The case for RAMCloud
Communications of the ACM
With scalable high-performance storage entirely in DRAM, RAMCloud will enable a new breed of data-intensive applications. by John ousterhout, Parag agrawal, david erickson, christos kozyrakis, Jacob leverich, david mazières, subhasish mitra, aravind narayanan, diego ongaro, guru Parulkar, mendel rosenblum, stePhen m. rumble, eric stratmann, and ryan stutsman For the past four decades magnetic disks have been the primary storage location for online information in computer systems. Over that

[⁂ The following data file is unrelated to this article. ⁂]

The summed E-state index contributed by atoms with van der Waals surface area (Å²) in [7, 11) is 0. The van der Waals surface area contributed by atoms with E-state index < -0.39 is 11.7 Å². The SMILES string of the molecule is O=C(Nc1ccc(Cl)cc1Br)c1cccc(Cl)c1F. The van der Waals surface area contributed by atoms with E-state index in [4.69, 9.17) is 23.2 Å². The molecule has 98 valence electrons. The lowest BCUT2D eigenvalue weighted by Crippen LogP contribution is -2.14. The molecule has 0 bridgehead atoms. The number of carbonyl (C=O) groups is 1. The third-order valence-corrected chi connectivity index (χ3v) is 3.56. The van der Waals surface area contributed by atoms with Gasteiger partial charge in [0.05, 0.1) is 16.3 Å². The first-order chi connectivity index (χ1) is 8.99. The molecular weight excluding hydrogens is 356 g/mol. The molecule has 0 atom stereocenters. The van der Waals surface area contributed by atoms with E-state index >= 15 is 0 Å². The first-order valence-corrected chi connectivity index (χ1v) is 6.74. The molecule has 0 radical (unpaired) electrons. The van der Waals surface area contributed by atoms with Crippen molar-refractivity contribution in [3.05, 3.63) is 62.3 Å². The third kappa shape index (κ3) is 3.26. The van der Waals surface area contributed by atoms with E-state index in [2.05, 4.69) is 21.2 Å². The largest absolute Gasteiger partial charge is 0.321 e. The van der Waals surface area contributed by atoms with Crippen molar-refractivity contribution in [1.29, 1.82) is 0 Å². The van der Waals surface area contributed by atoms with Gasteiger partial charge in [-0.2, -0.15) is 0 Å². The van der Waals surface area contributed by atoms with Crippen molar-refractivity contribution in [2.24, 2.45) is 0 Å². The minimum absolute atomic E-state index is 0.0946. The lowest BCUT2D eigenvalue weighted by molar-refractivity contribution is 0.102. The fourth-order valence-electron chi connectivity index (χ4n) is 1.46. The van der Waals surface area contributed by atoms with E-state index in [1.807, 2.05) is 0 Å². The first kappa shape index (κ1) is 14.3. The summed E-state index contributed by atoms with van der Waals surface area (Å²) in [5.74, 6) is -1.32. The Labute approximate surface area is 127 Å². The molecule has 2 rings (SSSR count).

... d, disk technology has undergone dramatic improvements while being harnessed by higher-level storage systems (such as file systems and relational databases). However, disk performance has not improved as quickly as disk capacity, and developers find it increasingly difficult to scale disk-based systems to meet the needs of large-scale Web applications. Many computer scientists have proposed new approaches to disk-based storage as a solution, and others have suggested replacing disks with flash memory devices. In contrast, we say the solution is to shift the primary locus of online data from disk to DRAM, with disk relegated to a backup/archival role. A new class of storage called RAMCloud will provide the storage substrate for many future applications. RAMCloud stores all of its information in the main key insights the web has driven development of new large-scale applications that have effectively scaled compute power and storage capacity but have not scaled storage access rates to match. dram-based storage can be made as durable and available as diskbased storage without giving up its performance advantages. dram-based storage is not just faster than disk or flash; for i/o-intensive workloads it is also cheaper and more energy efficient. are all affiliated with the Department of computer science of stanford university, stanford, ca.